That afternoon, I taught a huge group how to play Egyptian War (card game). I doubt any of you are reading this, but I really want to than all of my High School friends back home for teaching me this game and playing it almost every lunch time because it was a really good ice breaker. I also learned a new card game that's helpful for learning people's names. I will definitely keep that one for the books. I also want to note, that Egyptian war came in handy the next day two, when I hung out with all of my new friends from Brazil! It became a huge tournament (one to add to the Winter Olympics!): Brazil vs. US. It's all in good fun! I enjoyed hanging out with them after my long drive down the Great Ocean road.

I meet two more American exchange student. I had met Morgan from Montana the day before, and now I know another student from Montana, and one from New Jersey. I feel like when orientation for abroad students rolls around tomorrow, I will know over half the participants! I am so glad to know I will not be walking or sitting alone tomorrow.

Move In Day

February 15th:

Move in day was hot. Getting from downtown to Clayton isn't complicated, but when you are carrying luggage, it can make a five minute walk feel like 20 minutes. I was exhausted when we arrived, going from tram, to train, to bus, yet as soon as we got off a student kindly directed us to where we needed to go.I had a good feeling about this place after that.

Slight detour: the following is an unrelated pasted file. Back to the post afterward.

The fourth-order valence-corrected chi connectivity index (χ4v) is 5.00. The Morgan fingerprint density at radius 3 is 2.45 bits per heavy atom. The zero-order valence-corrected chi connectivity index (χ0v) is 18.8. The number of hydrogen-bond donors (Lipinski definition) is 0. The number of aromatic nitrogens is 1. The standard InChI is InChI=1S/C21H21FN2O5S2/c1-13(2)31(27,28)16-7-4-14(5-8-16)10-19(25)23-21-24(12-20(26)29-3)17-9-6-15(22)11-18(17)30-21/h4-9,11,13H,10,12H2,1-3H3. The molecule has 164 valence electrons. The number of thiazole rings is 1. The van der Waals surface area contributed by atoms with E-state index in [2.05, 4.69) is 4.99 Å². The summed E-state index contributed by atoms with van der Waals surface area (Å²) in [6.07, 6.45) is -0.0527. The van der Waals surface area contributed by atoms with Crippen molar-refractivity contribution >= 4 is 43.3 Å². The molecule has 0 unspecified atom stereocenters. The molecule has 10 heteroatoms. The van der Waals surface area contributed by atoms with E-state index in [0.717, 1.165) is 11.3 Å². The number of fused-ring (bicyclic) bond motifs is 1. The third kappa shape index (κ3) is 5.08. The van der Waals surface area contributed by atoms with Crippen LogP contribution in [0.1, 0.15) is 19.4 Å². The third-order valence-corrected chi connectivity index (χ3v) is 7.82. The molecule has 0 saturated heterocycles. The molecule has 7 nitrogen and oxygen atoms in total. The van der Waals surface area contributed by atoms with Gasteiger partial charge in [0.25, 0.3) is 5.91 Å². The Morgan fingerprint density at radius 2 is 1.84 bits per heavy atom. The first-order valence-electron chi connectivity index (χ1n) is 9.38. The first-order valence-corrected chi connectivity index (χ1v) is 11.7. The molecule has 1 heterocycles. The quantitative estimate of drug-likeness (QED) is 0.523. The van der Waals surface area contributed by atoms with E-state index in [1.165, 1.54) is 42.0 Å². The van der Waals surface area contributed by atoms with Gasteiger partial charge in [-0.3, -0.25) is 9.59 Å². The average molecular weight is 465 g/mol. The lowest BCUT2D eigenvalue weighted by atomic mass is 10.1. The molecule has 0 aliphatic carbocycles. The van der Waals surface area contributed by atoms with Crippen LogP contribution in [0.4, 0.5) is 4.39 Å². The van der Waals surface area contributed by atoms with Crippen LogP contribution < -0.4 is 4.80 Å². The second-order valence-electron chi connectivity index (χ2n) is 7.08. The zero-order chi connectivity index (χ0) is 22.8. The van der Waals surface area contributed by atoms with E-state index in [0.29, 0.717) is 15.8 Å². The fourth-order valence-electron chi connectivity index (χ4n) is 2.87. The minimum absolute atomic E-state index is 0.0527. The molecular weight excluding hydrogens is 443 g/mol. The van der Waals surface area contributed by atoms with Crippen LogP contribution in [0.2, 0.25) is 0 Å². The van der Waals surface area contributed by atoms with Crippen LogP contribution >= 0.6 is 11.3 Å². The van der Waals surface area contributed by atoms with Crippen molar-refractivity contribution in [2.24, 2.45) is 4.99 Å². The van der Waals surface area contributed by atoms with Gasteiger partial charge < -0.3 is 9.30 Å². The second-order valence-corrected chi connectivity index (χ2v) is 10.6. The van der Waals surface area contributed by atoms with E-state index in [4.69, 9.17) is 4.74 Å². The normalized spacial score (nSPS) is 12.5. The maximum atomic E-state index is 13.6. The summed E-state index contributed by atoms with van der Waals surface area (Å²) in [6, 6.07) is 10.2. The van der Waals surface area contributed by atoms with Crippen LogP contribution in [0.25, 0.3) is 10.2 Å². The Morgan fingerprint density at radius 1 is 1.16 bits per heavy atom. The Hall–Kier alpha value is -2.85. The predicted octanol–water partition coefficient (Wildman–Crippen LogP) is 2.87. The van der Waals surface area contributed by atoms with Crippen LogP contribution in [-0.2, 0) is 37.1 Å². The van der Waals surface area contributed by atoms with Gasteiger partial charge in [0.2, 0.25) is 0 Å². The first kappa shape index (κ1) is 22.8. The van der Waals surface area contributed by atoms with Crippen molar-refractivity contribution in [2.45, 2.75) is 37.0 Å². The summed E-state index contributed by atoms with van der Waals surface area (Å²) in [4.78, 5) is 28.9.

There was the whole schpeel of having to get a packet, watch a video, fill out some forms to just get your keys. As soon as we got over with the help of one of the RA's, Kevin, we were able to drop off our stuff in my new home.

Lunch was free, I was getting my first free T-shirt, and my room was on the first floor! Things were looking better and better. The room was much similar to other dorms I have lived in, but there's no air conditioning and the halls are set up different. Instead of having one floor of bedrooms sharing certain public areas like a kitchenette, bathroom and showers, it's a stairway suit. So my room was on the ground level along with the RA's room, and a bathroom. On the next floor there's four more rooms plus a toilet, shower, sink, and kitchenette, then another floor, etc. And this goes on for I think 4 levels. It's quite odd from what I have experienced before. Instead of having a high rise for a building, things are a little more spread out. Now, separate from all of the suits are some public common rooms for all Hall residents. And all of the provided areas are kept up so well, and are much more than I could have ever asked for. It includes, a music room with a piano, a pool room, a game room, a study room, a lounge room, a theater/projector room, a huge almost restaurant like kitchen, a laundry room (laundry must be included in the fees because the units are free to use), and even with all of those rooms listed I think I might have missed a couple!

Of course the first day consists of ice breakers and get to know you games. First, the stairways had meetings and tours of the building. In our meeting, the group ended up making up a really complicated hand shake where each person in the stairway added a piece of the puzzle. I highly doubt I remember the whole thing. In my stairway there are also four other exchange students. One is from China, one is from Malaysia, one is from Brazil, and the last is from the UK. We are a pretty diverse group.